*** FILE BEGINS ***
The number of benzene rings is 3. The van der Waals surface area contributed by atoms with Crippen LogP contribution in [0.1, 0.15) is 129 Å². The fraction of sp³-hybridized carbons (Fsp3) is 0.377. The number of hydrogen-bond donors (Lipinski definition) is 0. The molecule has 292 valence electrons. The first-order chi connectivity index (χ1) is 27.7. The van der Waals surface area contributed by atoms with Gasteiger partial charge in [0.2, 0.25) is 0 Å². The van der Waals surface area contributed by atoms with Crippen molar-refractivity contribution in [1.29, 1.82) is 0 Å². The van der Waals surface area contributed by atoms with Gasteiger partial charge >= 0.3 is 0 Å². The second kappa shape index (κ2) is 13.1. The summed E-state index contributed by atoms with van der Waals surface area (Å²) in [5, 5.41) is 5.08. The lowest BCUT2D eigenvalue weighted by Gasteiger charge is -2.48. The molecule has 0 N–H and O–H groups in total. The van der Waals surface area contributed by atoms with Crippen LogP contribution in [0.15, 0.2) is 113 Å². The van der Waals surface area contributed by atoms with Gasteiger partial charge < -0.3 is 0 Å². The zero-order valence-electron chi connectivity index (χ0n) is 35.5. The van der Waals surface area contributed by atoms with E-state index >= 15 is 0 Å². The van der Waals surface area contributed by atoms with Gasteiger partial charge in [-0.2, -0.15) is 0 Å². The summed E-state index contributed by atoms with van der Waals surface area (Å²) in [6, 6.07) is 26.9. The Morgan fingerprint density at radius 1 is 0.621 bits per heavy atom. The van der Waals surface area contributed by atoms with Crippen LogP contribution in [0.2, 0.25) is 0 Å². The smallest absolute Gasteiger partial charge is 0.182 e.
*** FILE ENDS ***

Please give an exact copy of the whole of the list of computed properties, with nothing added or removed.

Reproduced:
The number of benzene rings is 3. The van der Waals surface area contributed by atoms with Crippen LogP contribution in [0.1, 0.15) is 129 Å². The fraction of sp³-hybridized carbons (Fsp3) is 0.377. The number of hydrogen-bond donors (Lipinski definition) is 0. The molecule has 292 valence electrons. The first-order chi connectivity index (χ1) is 27.7. The van der Waals surface area contributed by atoms with Gasteiger partial charge in [0.2, 0.25) is 0 Å². The van der Waals surface area contributed by atoms with Crippen molar-refractivity contribution in [1.29, 1.82) is 0 Å². The van der Waals surface area contributed by atoms with Gasteiger partial charge >= 0.3 is 0 Å². The second kappa shape index (κ2) is 13.1. The summed E-state index contributed by atoms with van der Waals surface area (Å²) in [5, 5.41) is 5.08. The lowest BCUT2D eigenvalue weighted by Gasteiger charge is -2.48. The molecule has 0 N–H and O–H groups in total. The van der Waals surface area contributed by atoms with Crippen LogP contribution in [0.15, 0.2) is 113 Å². The van der Waals surface area contributed by atoms with Gasteiger partial charge < -0.3 is 0 Å². The zero-order valence-electron chi connectivity index (χ0n) is 35.5. The van der Waals surface area contributed by atoms with E-state index >= 15 is 0 Å². The van der Waals surface area contributed by atoms with Gasteiger partial charge in [-0.2, -0.15) is 0 Å². The summed E-state index contributed by atoms with van der Waals surface area (Å²) in [6, 6.07) is 26.9. The Morgan fingerprint density at radius 1 is 0.621 bits per heavy atom. The van der Waals surface area contributed by atoms with Crippen LogP contribution in [0.2, 0.25) is 0 Å². The smallest absolute Gasteiger partial charge is 0.182 e.